Nonetheless, I will describe a few of the most important things that happen in Wild Grass. First, a woman named Marguerite Muir (Sabine Azéma) has her purse snatched outside a Marc Jacobs in Paris. Next, Georges Palet (André Dussollier) finds Marguerite's discarded wallet in a parking garage. Palet, a married man who lives with a dark and undisclosed secret, seeks to return the wallet personally to Marguerite. When she proves elusive, Palet leaves it with the police. Marguerite retrieves the wallet from the police and then feels compelled to thank Palet, which leads to a series of awkward phone calls and attempts at communication. Palet finds himself revealing some of his deepest desires, including his passion for airplanes; as an amateur pilot, Marguerite eventually agrees to take him up in her small plane. By this point, Palet's wife (Anne Consigny) and Marguerite's friend Josepha (Emmanuelle Devos) have been drawn into this odd relationship, which has gone through a number of iterations before finally achieving a strained mutual understanding.

Wild Grass moves in the slow but irresistible manner of a lava flow, and the film's depiction of elemental human desires suggests the bubbling action of submerged primordial impulses. Color is of immense importance, varying from neutral earth tones to crazily gaudy neons; the production design is meticulous and forceful in this regard. The loving, fluid widescreen camerawork of the great Éric Gautier and a remarkably graceful editorial style (thanks to regular Renais and Polanski collaborator Hervé de Luze) merge in some striking imagery, particularly during the film's final sequence, which concludes with a pulse-pounding series of pans and cuts across an alien, barren landscape before delivering a final blow with one of the most jaw-dropping lines of dialogue of all time.

At age 88, Alain Resnais is in no way off his game. Wild Grass challenges viewers to engage with cinema in an unusually intense way. Nothing is to be taken for granted, nothing is done for the sake of storytelling convenience, and every assumption we have about the conventions of filmmaking is challenged whenever possible. The inventive and eclectic score by Mark Snow matches the rapid shifts in tone, from the comic to the foreboding, and there is an unnamed narrator whose relationship to the film's characters and events is wholly nebulous. There are suggestions of infidelity that may or may not have happened, a group of singing pilots, occasional dental work, and expensive shoes. Wild Grass is an investigation of deep-set human brain activity - the ways and means by which we perceive and process information and experience. As a counterpoint to the easy solipsistic "answers" provided by most films, Renais has composed a searching, fascinating question.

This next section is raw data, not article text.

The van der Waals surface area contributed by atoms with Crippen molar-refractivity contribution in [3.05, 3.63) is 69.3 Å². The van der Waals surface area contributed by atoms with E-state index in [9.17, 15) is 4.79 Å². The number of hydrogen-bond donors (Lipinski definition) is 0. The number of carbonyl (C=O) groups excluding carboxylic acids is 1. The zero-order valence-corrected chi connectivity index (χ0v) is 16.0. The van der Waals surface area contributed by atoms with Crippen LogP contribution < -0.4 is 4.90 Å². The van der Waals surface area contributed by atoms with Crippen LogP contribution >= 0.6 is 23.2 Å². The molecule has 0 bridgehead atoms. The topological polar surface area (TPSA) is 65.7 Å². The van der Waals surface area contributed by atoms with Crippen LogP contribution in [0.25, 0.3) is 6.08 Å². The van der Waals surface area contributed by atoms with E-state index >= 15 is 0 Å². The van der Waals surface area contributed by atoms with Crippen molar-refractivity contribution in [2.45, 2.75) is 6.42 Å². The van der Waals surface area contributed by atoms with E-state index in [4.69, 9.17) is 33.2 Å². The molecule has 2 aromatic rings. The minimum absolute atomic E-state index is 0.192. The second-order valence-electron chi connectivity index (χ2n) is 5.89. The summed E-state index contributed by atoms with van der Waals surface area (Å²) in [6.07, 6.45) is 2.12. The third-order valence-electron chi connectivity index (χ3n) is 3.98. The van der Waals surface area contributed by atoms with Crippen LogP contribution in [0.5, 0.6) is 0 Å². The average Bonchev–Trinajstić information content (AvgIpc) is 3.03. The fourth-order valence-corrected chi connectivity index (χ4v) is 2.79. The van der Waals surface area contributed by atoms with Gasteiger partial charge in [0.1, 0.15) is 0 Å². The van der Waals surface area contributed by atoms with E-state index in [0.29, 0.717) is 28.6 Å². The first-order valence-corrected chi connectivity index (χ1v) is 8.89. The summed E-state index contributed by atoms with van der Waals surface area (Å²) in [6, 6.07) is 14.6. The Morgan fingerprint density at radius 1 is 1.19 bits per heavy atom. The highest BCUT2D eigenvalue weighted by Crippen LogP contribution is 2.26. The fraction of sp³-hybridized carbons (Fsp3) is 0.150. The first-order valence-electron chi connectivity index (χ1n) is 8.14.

On DVD: Night Train to Munich (Criterion Collection)

In some ways this is the prototypical British thriller from the early war years - before the firebombing began in earnest, before the V-2, before the extent of the Holocaust was known; in other words, it was made in the days when the war could still be safely imagined as a rather sporting adventure, a challenge to British manliness and fortitude, and a spirited game that could be halted each afternoon around four o'clock. Yes, it was a matter of life and death, but a sharp wit could still get you through. This thriller's shades of gray are rather light compared to those of the far more acidic post-war classic made a decade later by the same director: The Third Man. Unlike that film, Night Train to Munich's "version" of World War II serves more as an alarming backdrop than a visceral challenge to the fundamental morality of humankind. This movie's more comedic approach generally succeeds thanks to a good cast, even while the plot is pure Swiss cheese.

Night Train to Munich already shares much with Hitchcock's The Lady Vanishes - three cast members, screenwriters Frank Launder and Sidney Gilliat, a plot revolving around international intrigue, and an extended sequence set aboard a train - so it's kind of surprising when Night Train's opening shot also mimicks that of The Lady Vanishes: a slow zoom on a miniature building. In this case, the building is The Berhof, Hitler's mountain retreat, and inside, the Fuhrer is yelling and screaming about Austria and the Sudetenland.

It's a great lead-in to a quick montage of Nazi movements throughout the late '30s, as they grab bits and pieces of Europe and expand the Reich. Meanwhile, in Prague, Dr. Bomasch (James Harcourt) must escape before the encroaching Nazis kidnap him and his new formula for armor plating. Bomasch makes it out, but his daughter Anna (Margaret Lockwood) winds up in a concentration camp. With the help of Czech dissident Karl Marsen (Paul Henreid), she escapes to England and finds her father. No sooner are they reunited than Marsen is revealed as a Gestapo spy, and he and his German cohorts spirit the Bomaschs back to Germany. From here on out, it is up to English agent Dickie Randall (Rex Harrison), who follows them to Berlin, posing as a high-ranking Nazi engineer. Randall devises an elaborate ruse to contact the Bomaschs and bring them back to England; when Marsen unveils Randall's true identity, the entire mission faces the greatest peril.